Compassion: Listening and understanding others and their background, experience, and situation is an important part of developing compassion for people and where they are coming from.  Compassion is one of the most critical traits for any Law Enforcement Officer.

What does the suggestion to “defund the police” mean to you?
Most organizations claim that it is intended to reduce funding to Law Enforcement and redistribute it to other social services that they feel are underfunded and could replace some of the duties of Law Enforcement. I am not in favor of such action, in fact, I often suggest that most Law Enforcement is already underfunded and because of that critical update and career altering training is not provided to Law Enforcement professionals which directly reflects on those they serve.

What can a sheriff do to change how the citizens of Lucas County perceive law enforcement?
Community engagement is the answer but that requires a plan of action. Community engagement (just like training) requires funding.  Identifying officers who excel at and are motivated to directly engage with the community, getting those officers properly trained, and providing them with active opportunities to participate in the daily lives of citizens is the key.  For us to achieve these goals, however, we must be creative and inventive to find a way to pay for this higher level of involvement along with the training that it demands.

Describe the proudest moment in your adult life.
When my wife said “I do”, and every time my children say “Dad.”

Share a career mistake that you made, how you handled it and what you learned from it.
Not recognizing employee signs of drug abuse. I have learned that anyone, ANYONE can suffer from addiction. I have sworn to myself that I will always follow up on signs I see of or hear of, especially if it is a Law Enforcement Officer who is just as susceptible to drug abuse if not more.

Why are you the best person for the job?
1. I am the only candidate currently working as a Full-Time Deputy with 18 years of experience for the Office that I seek. I will take an active and visible role in being the Sheriff of the voters of Lucas County. Sometimes it is best to promote from within. I hope the voters agree!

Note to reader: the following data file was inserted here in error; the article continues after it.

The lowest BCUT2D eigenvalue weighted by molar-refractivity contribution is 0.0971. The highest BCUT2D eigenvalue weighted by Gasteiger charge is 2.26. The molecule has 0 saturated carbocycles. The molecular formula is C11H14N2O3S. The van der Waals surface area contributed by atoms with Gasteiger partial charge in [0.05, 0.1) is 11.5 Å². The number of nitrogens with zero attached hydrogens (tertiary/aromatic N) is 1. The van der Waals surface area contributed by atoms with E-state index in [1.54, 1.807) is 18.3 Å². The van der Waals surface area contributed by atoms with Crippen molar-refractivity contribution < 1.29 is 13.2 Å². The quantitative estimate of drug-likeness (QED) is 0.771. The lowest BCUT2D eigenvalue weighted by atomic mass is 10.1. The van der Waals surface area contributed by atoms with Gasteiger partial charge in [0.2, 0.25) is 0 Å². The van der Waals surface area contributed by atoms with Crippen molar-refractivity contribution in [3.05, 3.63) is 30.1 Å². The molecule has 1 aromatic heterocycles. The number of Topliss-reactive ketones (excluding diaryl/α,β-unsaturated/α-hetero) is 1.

2. At 53 years old I have developed unique and essential leadership traits to fulfill the role of Sheriff through my 23 years of Military Service and 28 years of Law Enforcement experience.
3. Community engagement is one of the most important issues facing Law Enforcement today and during the majority of my time in the Sheriff’s office I have been directly involved in these programs including educating the youth about drugs and the dangers they face every day, internet safety and security, crime prevention, and the epidemic of drug and opioid addiction.  I have had 18 years to observe, participate, and drive these programs. In that time, I have been able to formulate my plan for improving these programs and the Sheriff’s relationship with the community. If I am elected Sheriff, I will have the ability to implement my vision for improvement and bring my extensive experience to bear for the betterment of the public.

Do concealed carry laws make things safer for citizens?
I absolutely believe concealed carry laws provide a way for citizens to safely exercise their 2nd amendment rights, and to enable them to protect their life, and the lives of those they love with proper training and education. 

Are body cameras positive or negative for law enforcement?
Body cameras absolutely provide accountability, record of events and can serve as a training or learning experience and are positive for law enforcement as long as we all remember that they do not always tell the entire story and instead only provide one perspective.

What was the last book you read?
The Greatest Generation by Tom Brokaw.